Tell me more about regular expressions
Regular expressions provide a powerful method of building sophisticated search filters in which you can wildcard single characters, groups of characters, ranges of characters and numbers, and more. If you are familiar with Snort pattern-matching, you probably already have some familiarity with regular expressions.
The power of regular expressions comes from the ability to interpret meta-characters, which are a kind of programming code to specify search patterns. For example, in a regular expression, a period by itself means match any single character in this position. Suppose you want to find all references of the phone number 555-5155 in a large buffer filled with email traffic, for purposes of SOX audit. Depending on who typed the email, the number could be separated with the dash, a space, or even a period. You could search separately for all these versions of the phone number, or you could use the regular expression (the forward slashes enclosing the string identify it as a regular expression; these are optional unless you use modifiers).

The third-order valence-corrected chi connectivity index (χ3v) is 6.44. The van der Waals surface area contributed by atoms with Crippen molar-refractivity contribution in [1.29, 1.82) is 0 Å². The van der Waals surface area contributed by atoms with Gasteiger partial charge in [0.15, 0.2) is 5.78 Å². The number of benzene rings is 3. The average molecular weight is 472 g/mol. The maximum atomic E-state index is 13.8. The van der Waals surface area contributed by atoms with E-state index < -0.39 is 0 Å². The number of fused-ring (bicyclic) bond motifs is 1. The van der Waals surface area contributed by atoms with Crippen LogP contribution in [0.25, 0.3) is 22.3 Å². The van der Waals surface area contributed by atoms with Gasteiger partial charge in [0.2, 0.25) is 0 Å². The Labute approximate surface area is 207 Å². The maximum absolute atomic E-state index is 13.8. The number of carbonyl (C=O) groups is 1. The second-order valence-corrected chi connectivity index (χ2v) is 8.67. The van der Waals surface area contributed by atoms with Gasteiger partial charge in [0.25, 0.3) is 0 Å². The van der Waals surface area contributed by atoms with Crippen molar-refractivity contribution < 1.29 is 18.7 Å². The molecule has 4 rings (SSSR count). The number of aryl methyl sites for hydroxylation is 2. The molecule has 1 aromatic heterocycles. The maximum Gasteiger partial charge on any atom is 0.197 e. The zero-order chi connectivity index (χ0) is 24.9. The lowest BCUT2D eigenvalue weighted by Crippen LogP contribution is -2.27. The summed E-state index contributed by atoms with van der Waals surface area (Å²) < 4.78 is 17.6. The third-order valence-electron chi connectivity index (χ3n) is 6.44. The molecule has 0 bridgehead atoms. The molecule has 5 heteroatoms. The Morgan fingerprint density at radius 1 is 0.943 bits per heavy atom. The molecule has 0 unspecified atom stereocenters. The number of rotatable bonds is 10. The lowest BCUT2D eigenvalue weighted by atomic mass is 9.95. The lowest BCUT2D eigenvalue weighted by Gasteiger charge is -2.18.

Rather than providing a comprehensive definition or tutorial, this section gives a few short examples which are intended to give you an idea of the kinds of things you can do with regular expressions.

/555.5155/
Which would match 555-5155, 555 5155,555.5155, etc. But it would also match 555X5155, 555B5155 etc. A more precise regular expression would be:

/555[ |-|\.]5155/
which demonstrates how to use the bracket and pipe ([x|y|z]) construct to search for any of a class of characters. This regular expression would only match 555-5155, 555 5155, and 555.5155. Note the slash in front of the period, which tells the filter to look for a literal period rather than interpreting the period as a meta-character. This use of the slash (interpret a meta-character as a literal character) is called slash-quoting.
Be careful with meta-characters. Consider the following regular expression:

/210.43.165.90/
This would match not only the IP address 210.43.165.90, but also any other string of digits that included the literal elements (i.e., non-meta-characters) in the string;

2105433165490
2107435165190
210x434165890
2103437165a90
would all match. As noted before, to specify a literal period match, you must slash-quote the meta-character: To match only the IP address 210.43.165.90, use the regular expression

/210\.43\.165\.90/